At any rate, one new challenge is the User Group Challenge, sponsored by TechNet Magazine. When you compete in the Games this year, you’ll have the option to indicate the name of a Microsoft user group that you belong to. Why would you want to do that? Well, the user group that ends up with the most participants (on a percentage basis) will be declared the winner of the User Group Challenge. Big deal? Well, maybe; after all, the winning user group will be awarded a trophy; the winning user group will be featured in a Script Center article; and each member of the group that competes in the Games will be given an individual award (of a to-be-determined nature). That’s kind of a big deal, wouldn’t you say?

And yes, of course you can cheat. If you want to get together as a group and tackle the Scripting Games events, well, who are we to tell you no? Feel free to work together on your scripts; that’s what user groups are for, right? Just remember, however, that if a dozen of you work together on the scripts all 12 of you must submit separate entries. Otherwise you’ll get credit for just 1 entry, and only the person who does the actual submitting will be eligible for all the individual prizes. And that would be no fun at all, especially if you’ve seen the list of prizes.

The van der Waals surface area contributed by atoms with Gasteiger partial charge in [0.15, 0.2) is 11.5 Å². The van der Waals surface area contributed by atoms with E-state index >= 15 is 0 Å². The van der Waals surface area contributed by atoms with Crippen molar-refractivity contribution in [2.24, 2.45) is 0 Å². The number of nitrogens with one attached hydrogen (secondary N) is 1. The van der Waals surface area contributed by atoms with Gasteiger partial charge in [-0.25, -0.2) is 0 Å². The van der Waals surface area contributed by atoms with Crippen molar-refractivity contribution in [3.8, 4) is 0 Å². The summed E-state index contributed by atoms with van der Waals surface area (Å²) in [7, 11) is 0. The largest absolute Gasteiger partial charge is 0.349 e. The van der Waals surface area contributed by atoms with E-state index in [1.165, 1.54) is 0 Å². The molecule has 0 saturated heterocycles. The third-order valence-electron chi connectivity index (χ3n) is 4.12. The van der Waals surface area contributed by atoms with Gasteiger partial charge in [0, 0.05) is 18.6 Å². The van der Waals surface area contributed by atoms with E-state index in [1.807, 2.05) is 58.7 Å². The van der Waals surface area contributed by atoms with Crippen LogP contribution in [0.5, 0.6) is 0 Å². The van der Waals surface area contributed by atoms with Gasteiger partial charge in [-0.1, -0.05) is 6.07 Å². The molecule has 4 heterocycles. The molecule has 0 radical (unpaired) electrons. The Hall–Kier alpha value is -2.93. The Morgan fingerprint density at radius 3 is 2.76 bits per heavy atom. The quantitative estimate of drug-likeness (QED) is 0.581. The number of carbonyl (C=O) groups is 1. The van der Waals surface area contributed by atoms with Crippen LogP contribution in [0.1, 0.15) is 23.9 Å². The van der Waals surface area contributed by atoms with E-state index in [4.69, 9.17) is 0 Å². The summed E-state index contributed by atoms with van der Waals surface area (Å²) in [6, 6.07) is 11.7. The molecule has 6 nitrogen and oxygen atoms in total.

Now, admittedly, not everyone belongs to a user group. However, most people do have some allegiance to a country, either because they live there, they were born there, or maybe because that country has really good food. If you do have an allegiance of some kind to a country of some kind then you might be interested in the International Challenge. In the previous two Scripting Games we’ve given people the option of competing for a country of their choice, and we’ve tallied scores on a per-country basis. This year, however, we’re going one step further: this year the country that has the most entrants (based on the population of that country) will be crowned the International Challenge winner. Even better, during the month of April we’re going to dedicate the entire Script Center to that country. We’re not sure what that means (although we are sure that TechNet will freak out when they hear about this) but it will be cool. We promise.